For each master plate, three antibiotic plates were made in a similar fashion. For each colony on the master plate, the bacteria were picked up and streaked in the corresponding colony locations on ampicillin, kanamycin, tetracycline, and an LB plate. The LB plate was streaked last to ensure there were sufficient bacteria on the loop as it was streaked on the other plates. The loop for streaking was not sterilized between each plate; the loop was streaked across all the plates before sterilizing. Bacteria grew at 37°C for 24 hours in the incubator in the lab.

Streak Plates:

Streak plates were prepared from four interesting bacterial colonies (any that appeared different) on the antibiotic plates compared to the other colonies. These colonies were also resistant as they were able to grow on the antibiotic plate. The colony was picked up and streaked across one third of the plate. The Inoculating loop was then used to streak the bacteria from the first third into the second, and then into the third. This process diluted the bacteria in the last third, causing segregated colonies to form. The streak plates were then incubated at 37°C for 24 hours.

Agarose Gel Electrophoresis:

For the agarose gel electrophoresis, a mixture of 70mL of 1X Tris Borate EDTA (TBE) and 0.7g agarose was used to create a 16-lane gel. The mixture was then heated in a microwave until completely mixed. Once the mixture cooled, 3µL of Ethidium Bromide (EtBr) was added. This was fully mixed and the solution was poured into a gel mold with a comb and cooled for a half hour until it hardened. The gel was then placed into the electrophoresis rig and 1X TBE was used to submerge the gel. TBE was poured to a level approximately 1mm above the gel surface. The gel was run at 100 volts for 60 minutes. Pictures were taken under ultraviolet light.

Liquid Cultures:

For liquid cultures, only four different looking colonies (yellow compared to white and raised compared to peripheral colonies) from the streak plates were selected. For each colony, 5 µL of the appropriate antibiotic concentrate was added to a provided liquid culture of LB medium. The liquid cultures of broth were then incubated in the same way the plates were, however they were homogenized during incubation using a shaker.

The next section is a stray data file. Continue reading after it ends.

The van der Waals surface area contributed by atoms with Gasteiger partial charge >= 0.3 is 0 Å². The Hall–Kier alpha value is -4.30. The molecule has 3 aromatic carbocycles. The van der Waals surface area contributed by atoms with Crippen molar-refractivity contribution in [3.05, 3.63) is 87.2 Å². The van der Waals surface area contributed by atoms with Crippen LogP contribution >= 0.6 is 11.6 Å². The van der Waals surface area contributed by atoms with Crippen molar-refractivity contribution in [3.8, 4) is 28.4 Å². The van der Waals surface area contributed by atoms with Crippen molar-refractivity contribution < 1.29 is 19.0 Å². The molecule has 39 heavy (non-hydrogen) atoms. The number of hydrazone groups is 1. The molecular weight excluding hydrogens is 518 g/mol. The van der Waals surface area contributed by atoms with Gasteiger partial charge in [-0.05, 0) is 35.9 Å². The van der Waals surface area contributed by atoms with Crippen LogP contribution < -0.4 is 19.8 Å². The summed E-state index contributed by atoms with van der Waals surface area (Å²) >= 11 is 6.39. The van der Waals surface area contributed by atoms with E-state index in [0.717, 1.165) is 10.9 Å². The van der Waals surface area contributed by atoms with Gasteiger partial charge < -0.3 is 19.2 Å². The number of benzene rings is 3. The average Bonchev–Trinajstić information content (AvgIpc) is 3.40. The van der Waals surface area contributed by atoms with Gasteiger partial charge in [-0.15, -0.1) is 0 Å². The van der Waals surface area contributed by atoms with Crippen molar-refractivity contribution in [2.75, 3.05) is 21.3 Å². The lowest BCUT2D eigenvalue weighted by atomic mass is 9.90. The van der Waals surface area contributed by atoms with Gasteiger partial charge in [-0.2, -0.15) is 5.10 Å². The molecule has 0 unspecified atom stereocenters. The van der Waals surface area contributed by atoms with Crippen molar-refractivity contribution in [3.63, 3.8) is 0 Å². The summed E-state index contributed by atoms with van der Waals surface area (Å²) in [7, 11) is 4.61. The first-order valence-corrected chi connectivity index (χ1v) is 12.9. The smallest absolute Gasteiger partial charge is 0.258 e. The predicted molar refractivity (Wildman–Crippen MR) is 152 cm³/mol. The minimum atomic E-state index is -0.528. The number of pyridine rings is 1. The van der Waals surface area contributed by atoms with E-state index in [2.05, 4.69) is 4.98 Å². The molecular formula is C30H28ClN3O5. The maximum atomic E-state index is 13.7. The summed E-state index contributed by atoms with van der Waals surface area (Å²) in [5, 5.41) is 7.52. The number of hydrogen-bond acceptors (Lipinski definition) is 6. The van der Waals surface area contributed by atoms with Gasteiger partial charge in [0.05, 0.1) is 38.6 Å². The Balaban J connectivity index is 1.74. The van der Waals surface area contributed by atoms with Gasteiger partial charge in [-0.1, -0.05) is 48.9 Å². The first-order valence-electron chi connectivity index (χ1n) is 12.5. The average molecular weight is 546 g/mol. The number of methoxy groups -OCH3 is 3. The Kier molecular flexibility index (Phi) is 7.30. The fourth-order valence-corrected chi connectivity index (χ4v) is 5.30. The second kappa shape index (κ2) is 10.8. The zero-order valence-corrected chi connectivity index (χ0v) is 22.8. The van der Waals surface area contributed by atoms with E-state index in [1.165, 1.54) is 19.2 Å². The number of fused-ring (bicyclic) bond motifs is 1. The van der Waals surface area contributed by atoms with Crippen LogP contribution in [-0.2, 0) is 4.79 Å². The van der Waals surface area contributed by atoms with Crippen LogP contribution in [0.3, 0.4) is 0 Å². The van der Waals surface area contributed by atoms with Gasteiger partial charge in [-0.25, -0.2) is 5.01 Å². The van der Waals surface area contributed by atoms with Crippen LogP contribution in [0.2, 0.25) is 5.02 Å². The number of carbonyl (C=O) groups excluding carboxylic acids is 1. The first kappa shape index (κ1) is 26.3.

Plasmid Isolation (Mini Prep):

To begin, the Qiagen DNA Purification System was followed. The liquid culture was centrifuged into a pellet by slowly adding more of the liquid culture into a tube, centrifuging the culture for 5 minutes at a time, and decanting the supernatant. 250µL of cell re-suspension solution was added and the pellet was again suspended in the solution. For all gram-positive bacteria, 63µL lysozyme was added. Next, 250µL of cell lysis solution was added to each sample, and the sample was inverted several times to mix. 10µL of alkaline protease solution was added to the sample. The solution was then inverted several times to mix again. The solutions were let to incubate at room temperature for 5 minutes. After that, 350µL of neutralization solution was added and the solution was once again inverted several times. This solution was centrifuged for ten minutes.

Each solution was inserted into a spin column and placed in a collection tube. These tubes were then centrifuged for 1 minute and decanted. The extra fluid was poured out and then 750µL of wash solution was added. The new solution was then centrifuged for 1 minute. This step was repeated with 250µL of wash solution. The dry spin column was transferred into a new microcentrifuge tube. Then, 50µL of nuclease-free water was added through the spin column and was centrifuged for 1 minute. The DNA was stored in the microcentrifuge tube at -20°C.

Plasmid Isolation:

The DNA solution was pipetted into a 1X TBE agarose gel was run using the four DNA plasmid solutions and a control of known plasmid content as a ladder. Ultraviolet pictures were taken to document the relation between the DNA in the bacterial colonies of interest and the known DNA. A control solution (from the Blue culture provided in the lab) of previously prepared miniprep DNA was also used in the electrophoresis run to ensure the miniprep was completed successfully.

Gram Identification-KOH test: